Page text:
Thursday, August 13, 2015

Peak Sea Level - 3

Fig. 1 Ice sheet & its ice shelf
I have been working on the SLC software, but I ran into a hard place surrounded by rocks, so I thought I would come up for air to rest.

And to do today's post before it becomes tomorrow.

I am putting this post in this series because I ran across an article by one of Professor Mitrovica's associates who worked on several peer reviewed papers concerning gravity loss as ice sheets melt.

And its impact on sea level rise (SLR) and sea level fall (SLF).

I think I found a flaw in their hypothesis, albeit perhaps a minor one.

The specific assertion they make is that if the W. Antarctica ice sheet melts it will cause SLF near the coast of Antarctica, and outward from there.

So far, so good.

My concern was that they followed that up with "that will stabilize the ice sheet."

That will move the warm water away from contact with the bottom of the ice sheet was perhaps what they were thinking.

Their particular hypothesis is set forth in an article as follows:
"Scientists have long been concerned that the melting of the massive West Antarctic Ice Sheet could become a self-reinforcing process, with the released water raising sea levels, leading to more melting, and so on.

Their concern stems from the fact that much of the land on which the ice rests is actually below sea level, forming a bowl sealed from the ocean by the immense weight of the ice above it. Should seawater infiltrate that bowl, scientists are worried it could float the ice at its edge, starting a runaway collapse that could raise the global sea level as much as 16 feet.

Now, however, Harvard researchers have a rare bit of what passes for good news on the global warming front: If the West Antarctic ice sheet melts, it will have the seemingly contradictory effect of lowering sea levels nearby, actually stabilizing the sheet."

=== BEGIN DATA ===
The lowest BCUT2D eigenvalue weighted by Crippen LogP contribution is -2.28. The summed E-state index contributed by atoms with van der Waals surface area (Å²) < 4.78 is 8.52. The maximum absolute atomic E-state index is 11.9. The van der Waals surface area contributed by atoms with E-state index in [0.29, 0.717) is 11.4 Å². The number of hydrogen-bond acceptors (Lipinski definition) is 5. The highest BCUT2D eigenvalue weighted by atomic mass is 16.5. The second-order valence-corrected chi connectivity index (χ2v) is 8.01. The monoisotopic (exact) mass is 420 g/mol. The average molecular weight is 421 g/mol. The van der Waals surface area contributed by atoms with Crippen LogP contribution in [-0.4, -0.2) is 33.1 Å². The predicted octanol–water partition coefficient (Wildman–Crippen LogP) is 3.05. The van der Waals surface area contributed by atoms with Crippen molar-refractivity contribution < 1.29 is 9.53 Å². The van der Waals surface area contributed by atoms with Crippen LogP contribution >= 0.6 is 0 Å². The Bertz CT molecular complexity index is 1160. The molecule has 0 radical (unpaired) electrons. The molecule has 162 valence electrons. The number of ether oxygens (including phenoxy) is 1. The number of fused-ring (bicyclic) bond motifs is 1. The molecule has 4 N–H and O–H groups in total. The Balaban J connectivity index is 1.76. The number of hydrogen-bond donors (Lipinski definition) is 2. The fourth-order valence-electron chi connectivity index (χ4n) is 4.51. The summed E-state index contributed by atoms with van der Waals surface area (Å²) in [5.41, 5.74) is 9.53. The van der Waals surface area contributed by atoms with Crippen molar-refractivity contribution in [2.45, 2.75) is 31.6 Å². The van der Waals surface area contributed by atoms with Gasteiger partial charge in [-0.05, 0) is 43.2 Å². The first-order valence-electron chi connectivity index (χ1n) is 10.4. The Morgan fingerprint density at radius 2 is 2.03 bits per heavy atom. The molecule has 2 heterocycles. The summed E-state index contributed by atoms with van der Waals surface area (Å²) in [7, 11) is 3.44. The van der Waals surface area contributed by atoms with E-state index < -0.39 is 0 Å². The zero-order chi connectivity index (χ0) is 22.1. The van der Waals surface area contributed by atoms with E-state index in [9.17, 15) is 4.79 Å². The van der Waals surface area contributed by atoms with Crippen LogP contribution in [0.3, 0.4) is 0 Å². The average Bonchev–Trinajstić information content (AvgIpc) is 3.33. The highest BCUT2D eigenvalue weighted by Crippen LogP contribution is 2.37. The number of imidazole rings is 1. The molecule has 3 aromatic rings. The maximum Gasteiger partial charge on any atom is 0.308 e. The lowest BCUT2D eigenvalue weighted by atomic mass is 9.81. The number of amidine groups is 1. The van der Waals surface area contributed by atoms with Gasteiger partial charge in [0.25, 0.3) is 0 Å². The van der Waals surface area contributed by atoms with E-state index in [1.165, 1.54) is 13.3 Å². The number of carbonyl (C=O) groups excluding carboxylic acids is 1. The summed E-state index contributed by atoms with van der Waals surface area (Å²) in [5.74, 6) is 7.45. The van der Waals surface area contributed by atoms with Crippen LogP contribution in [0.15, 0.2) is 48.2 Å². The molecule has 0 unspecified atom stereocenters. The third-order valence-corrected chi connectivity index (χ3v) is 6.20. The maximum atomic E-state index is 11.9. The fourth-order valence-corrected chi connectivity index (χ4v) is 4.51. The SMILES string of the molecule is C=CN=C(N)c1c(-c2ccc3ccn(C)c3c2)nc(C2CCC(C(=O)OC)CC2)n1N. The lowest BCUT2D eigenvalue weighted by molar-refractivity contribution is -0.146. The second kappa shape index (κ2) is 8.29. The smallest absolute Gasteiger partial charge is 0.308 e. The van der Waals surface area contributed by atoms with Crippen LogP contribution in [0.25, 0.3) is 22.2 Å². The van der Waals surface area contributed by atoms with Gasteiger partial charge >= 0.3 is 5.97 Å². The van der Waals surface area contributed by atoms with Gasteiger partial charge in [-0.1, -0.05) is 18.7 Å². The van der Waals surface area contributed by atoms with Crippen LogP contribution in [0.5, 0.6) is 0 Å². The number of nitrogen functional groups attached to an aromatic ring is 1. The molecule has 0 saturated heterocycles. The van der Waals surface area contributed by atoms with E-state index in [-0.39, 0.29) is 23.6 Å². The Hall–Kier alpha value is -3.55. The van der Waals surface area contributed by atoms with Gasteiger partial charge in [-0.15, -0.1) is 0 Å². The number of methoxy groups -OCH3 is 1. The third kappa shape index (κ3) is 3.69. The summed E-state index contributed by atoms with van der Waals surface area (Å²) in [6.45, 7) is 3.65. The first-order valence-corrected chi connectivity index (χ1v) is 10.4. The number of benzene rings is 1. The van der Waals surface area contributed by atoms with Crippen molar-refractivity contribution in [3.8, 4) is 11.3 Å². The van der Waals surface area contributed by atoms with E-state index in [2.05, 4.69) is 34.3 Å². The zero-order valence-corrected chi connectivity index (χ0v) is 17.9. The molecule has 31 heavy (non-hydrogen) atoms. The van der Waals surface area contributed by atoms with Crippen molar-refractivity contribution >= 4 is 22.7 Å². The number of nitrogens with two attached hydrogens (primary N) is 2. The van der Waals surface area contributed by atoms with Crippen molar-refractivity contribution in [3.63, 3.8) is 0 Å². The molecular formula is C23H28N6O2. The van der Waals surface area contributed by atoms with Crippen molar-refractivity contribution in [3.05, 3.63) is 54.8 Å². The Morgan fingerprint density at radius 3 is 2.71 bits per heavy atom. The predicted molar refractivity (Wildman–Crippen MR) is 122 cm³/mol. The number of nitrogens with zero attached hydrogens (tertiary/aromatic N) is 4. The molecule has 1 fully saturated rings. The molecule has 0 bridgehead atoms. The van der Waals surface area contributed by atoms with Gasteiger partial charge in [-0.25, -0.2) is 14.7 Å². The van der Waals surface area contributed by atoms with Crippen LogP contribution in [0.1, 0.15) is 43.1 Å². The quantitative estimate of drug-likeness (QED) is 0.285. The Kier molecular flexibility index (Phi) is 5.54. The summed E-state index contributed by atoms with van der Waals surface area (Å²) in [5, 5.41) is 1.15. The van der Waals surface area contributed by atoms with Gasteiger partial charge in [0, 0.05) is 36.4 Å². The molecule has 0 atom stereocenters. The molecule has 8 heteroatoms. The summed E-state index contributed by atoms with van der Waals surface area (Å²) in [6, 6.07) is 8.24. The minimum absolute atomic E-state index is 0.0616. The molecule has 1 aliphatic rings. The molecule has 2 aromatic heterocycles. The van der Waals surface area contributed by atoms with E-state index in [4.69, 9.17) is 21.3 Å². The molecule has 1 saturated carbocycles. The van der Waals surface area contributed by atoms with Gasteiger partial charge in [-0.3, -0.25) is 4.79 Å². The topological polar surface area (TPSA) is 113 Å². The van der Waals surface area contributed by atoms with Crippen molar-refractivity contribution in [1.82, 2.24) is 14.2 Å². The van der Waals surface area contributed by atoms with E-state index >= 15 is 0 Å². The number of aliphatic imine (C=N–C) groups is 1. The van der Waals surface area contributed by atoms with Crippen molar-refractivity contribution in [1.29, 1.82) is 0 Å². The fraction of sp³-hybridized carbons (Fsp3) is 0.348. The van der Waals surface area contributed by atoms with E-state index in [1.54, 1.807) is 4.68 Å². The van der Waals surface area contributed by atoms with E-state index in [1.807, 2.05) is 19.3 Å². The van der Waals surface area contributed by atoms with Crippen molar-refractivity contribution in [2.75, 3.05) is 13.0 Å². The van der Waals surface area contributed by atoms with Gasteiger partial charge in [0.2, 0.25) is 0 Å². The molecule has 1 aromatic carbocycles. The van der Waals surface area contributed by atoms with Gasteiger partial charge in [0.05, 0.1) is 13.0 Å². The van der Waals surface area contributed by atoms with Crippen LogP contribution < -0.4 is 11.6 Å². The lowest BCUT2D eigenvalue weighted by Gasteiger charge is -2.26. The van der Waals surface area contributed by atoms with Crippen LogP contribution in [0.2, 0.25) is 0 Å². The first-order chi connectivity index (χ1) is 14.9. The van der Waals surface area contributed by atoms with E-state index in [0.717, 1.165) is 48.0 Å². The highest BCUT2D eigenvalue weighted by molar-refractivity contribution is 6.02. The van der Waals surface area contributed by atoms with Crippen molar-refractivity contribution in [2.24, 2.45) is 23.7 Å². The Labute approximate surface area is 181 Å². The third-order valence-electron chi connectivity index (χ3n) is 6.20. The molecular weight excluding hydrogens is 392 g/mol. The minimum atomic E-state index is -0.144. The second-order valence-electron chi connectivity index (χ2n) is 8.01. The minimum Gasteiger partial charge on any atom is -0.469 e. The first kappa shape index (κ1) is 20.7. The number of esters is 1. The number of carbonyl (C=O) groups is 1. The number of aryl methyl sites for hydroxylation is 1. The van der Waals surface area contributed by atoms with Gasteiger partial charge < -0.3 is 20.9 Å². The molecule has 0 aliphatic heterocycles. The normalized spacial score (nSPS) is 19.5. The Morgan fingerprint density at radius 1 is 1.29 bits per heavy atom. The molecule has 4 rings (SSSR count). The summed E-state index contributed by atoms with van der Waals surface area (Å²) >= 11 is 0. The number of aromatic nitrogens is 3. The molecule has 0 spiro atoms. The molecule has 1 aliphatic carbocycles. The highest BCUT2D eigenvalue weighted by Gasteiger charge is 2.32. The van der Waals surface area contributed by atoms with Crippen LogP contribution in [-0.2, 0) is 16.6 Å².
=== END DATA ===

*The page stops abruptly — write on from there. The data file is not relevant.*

(Harvard Gazette, emphasis added). I thought that might be a misunderstanding on the part of the person who wrote the article, because Natalya Gomez is quoted in the last sentence as also having said:
The gravity-sea level interaction “is not going to halt the collapse of the ice sheet, but it’s going to slow the rate of collapse,” Gomez said.
(ibid). I do also remember Professor Mitrovica saying, in the video in the previous post of
Fig. 2  Undermined ice shelf
this series, that he had good news--the drop in sea level around W. Antarctica would slow down or halt the ice sheet collapse.

But I don't think that is the case.

Notice Fig. 1, a typical graphic which depicts an ice sheet with its ice shelf extended over the ocean water near the coast (that graphic is taken from the second video below which shows "grounding drift").

Now notice Fig. 2 which is a modified version of Fig. 1, showing that if the sea drops in response to a loss of gravity as a result of loss of ice sheet mass, then the ice shelf is likely to lose its support and therefore break away from the ice sheet.

Since the ice shelf is a buttress against the ice sheet flow towards the sea, IMO the glaciers will speed up, not slow down or stop, once the ice shelf buttress is damaged and calved.

The two videos below are concerned with the area of W. Antarctica being discussed today.

Anyway, gotta get back to developing the SLC software now.

The next post in this series is here, the previous post in this series is here.

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